While I am not a devotee of all aspects of the so-called “tidyverse”, I am taking to ggplot, one reason (aside from the attractiveness of the outcome) is the ability to add layers to graphics. That permits one from starting with the simple and moving to the complex. Here's an example. First we will generate some randomly distributed data and plot its density

dat <-data.frame(Data=rnorm(1000,0,1)) # Create some normally distributed data
pl <-ggplot(dat,aes(Data)) +


plot of chunk unnamed-chunk-2

Now, suppose we want to superimpose a histogram of the actual points( and will make them red and somewhat transparent). We can add it to the plot rather simply:

pl2 <-pl +
  geom_histogram(aes(y=..density..),fill="red", alpha=.5,bins=40)

plot of chunk unnamed-chunk-3

And we could do more. But it turns out that this is not the only package to use such an approach – the coala package (available on CRAN) one to build coalescent models for simulation via ms (and a couple of other simulators) in a similar fashion. A coala model has 3 elements:

  1. The basic model, consisting of the sample size and number of genes to simulate.
  2. features, such as scaled mutation rate, migration rate, divergence model, etc.
  3. summary statistics – things like nucleotide diversity, segregating sites (returned as a matrix), Tajima's D, and trees in Newick format. So let's do a simple simulation of a 10 copies of single gene with the default length of 1000 and a scaled mutation rate (θ) of 4, and ask for a tree to be generated.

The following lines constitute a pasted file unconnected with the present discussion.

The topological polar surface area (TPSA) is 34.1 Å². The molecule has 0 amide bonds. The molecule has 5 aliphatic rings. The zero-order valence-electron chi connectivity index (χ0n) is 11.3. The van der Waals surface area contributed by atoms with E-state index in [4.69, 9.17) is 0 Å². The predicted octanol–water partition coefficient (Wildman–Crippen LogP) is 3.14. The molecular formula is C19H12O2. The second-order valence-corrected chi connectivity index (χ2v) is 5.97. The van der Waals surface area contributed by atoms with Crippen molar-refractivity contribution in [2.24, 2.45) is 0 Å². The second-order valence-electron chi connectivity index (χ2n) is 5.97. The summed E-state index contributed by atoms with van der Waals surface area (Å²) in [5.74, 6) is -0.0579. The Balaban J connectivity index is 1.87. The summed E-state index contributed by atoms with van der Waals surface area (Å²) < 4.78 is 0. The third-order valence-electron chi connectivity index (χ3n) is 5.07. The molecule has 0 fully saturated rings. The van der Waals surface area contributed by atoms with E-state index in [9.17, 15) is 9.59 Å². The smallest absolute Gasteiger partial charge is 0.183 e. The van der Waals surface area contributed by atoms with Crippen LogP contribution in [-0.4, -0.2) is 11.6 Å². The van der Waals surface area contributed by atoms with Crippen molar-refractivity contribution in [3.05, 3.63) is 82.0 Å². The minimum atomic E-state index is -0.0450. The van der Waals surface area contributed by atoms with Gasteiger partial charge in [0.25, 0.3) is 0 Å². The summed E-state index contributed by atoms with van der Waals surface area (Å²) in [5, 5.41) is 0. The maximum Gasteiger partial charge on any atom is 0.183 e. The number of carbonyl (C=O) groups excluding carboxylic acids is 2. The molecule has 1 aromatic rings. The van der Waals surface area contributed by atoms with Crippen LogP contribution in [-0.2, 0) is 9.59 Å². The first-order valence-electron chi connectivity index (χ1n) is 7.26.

mod1 <-coal_model(sample_size = 10,loci_number = 1, loci_length = 1000) +
  feat_mutation(rate=4) +
sim1 <-simulate (mod1,seed = 5)

Now we can use ggtree to make a plot of it (and layers can be added as above for ggplot). First, however, we have to convert the Newick tree to a phylo object using the read.tree function from ape

tr <-read.tree(text=sim1$trees[[1]])
ggtree(tr) +

plot of chunk unnamed-chunk-5

Now suppose we want to learn more about the model – perhaps get nucleotide diversity and Tajima's D. We can add those summary statistics to the model and rerun it:

mod2 <-mod1 +
  sumstat_nucleotide_div() +
  sumstat_tajimas_d() + 
sim2 <-simulate(mod2,seed = 5)

And we can see the output as follows:

paste0("Nucleotide Diversity = ", sim2$pi)
## [1] "Nucleotide Diversity = 6.84444444444444"
paste0("Tajima's D = ", sim2$tajimas_d)
## [1] "Tajima's D = 0.089447094573295"
ggplot(data.frame(n=1:length(sim2$sfs),sfs=sim2$sfs),aes(x=n, y=sfs)) +
  geom_col(fill="red", alpha=.5) + 

plot of chunk unnamed-chunk-7

  labs(x="Number of Derived Alleles",y="Count")
## $x
## [1] "Number of Derived Alleles"
## $y
## [1] "Count"
## attr(,"class")
## [1] "labels"

And there is a lot more, but this is just a taste.